This shift towards a more objective and uninvolved perspective introduces an important element of sobriety into self-observation. The element of "sobriety" inherent in the presence of sati comes up in an entertaining canonical description of a particular celestial realm, whose divine inhabitants get so "intoxicated" with sensual indulgence that they lose all sati. As a consequence of being without sati, they fall from their elevated celestial position and are reborn in a lower realm.6~ The reverse case is also documented in another discourse, in which negligent monks, reborn in an inferior celestial realm, on regaining their sati are at once able to ascend to a higher realm. Both these instances point to the edifying power of sati and its wholesome repercussions.
Sati as a mental quality is closely related to attention (manasikara), a basic function which, according to the Abhidhaminic analysis, is present in any kind of mental state. This basic faculty of ordinary attention characterizes the initial split seconds of bare cognizing of an object, before one begins to recognize, identify, and conceptualize. Sati can be understood as a further development and temporal extension of this type of attention, thereby adding clarity and depth to the usually much too short fraction of time occupied by bare attention in the perceptual process. The resemblance in function between sati and attention is also reflected in the fact that wise attention (yoniso manasikara) parallels several aspects of satipatthäna contemplation, such as directing attention to antidotes for the hindrances, becoming aware of the impermanent nature of the aggregates or of the sense-pleasures, establishing the awakening factors, and contemplating the four noble truths.
This "bare attention" aspect of sati has an intriguing potential, since it is capable of leading to a "de-automatization" of mental mechanisms. Through bare sati one is able to see things just as they are, unadulterated by habitual reactions and projections. By bringing the perceptual process into the full light of awareness, one becomes conscious of automatic and habitual responses to perceptual data. Full awareness of these automatic responses is the necessary preliminary step to changing detrimental mental habits.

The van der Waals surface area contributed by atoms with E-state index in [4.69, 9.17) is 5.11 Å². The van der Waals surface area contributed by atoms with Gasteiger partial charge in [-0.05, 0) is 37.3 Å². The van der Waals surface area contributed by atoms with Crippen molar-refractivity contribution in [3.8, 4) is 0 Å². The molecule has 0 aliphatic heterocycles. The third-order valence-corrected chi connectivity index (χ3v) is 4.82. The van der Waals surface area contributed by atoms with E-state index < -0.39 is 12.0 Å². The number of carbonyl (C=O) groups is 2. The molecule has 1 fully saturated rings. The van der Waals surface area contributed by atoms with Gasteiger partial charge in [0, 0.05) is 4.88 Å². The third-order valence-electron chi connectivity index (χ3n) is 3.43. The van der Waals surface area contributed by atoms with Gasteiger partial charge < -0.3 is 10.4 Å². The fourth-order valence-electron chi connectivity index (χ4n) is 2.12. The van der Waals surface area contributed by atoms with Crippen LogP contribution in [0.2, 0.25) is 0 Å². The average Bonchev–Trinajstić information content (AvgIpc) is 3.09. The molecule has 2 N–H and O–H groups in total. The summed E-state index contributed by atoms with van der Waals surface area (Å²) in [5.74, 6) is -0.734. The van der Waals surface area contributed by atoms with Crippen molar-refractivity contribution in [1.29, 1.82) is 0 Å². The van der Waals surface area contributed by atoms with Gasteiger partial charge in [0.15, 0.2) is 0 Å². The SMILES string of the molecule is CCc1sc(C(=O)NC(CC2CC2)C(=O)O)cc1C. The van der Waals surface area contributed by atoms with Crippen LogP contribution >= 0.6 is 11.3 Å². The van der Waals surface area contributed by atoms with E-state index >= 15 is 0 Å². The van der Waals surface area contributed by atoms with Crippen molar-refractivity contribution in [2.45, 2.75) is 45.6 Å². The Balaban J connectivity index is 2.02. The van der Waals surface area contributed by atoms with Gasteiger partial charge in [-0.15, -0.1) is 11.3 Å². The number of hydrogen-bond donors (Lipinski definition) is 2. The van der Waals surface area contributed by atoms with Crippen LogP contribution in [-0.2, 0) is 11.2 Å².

Sati as bare attention is particularly relevant to restraint at the sense doors (indriya sarnvara). In this aspect of the gradual path, the practitioner is encouraged to retain bare sati in regard to all sense-input. Through the simple presence of undisrupted and bare mindfulness, the mind is "restrained" from amplifying and proliferating the received information in various ways. This guardianship role of sati in relation to sense-input is alluded to in those similes that declare satipatthana to be the proper "pasture" for a meditator and which compare sati to the gatekeeper of a town.
According to the discourses, the purpose of restraining the senses is to avoid the arising of desires (abhijjha) and discontent (domanassa). Such freedom from desires and discontent is also an aspect of satipatthana contemplation, mentioned in the "definition" part of the discourse. Thus the absence of reactions under the influence of desires and discontent is a common feature of both satipaffhana and sense-restraint. This goes to show that there is a considerable degree of overlap between these two activities.
To sum up, sati entails an alert but receptive equanimous observation. Viewed from the context of actual practice, a predominantly receptive sati is then enlivened by the quality of being diligent (ätapi), and supported by a foundation in concentration (samadhi).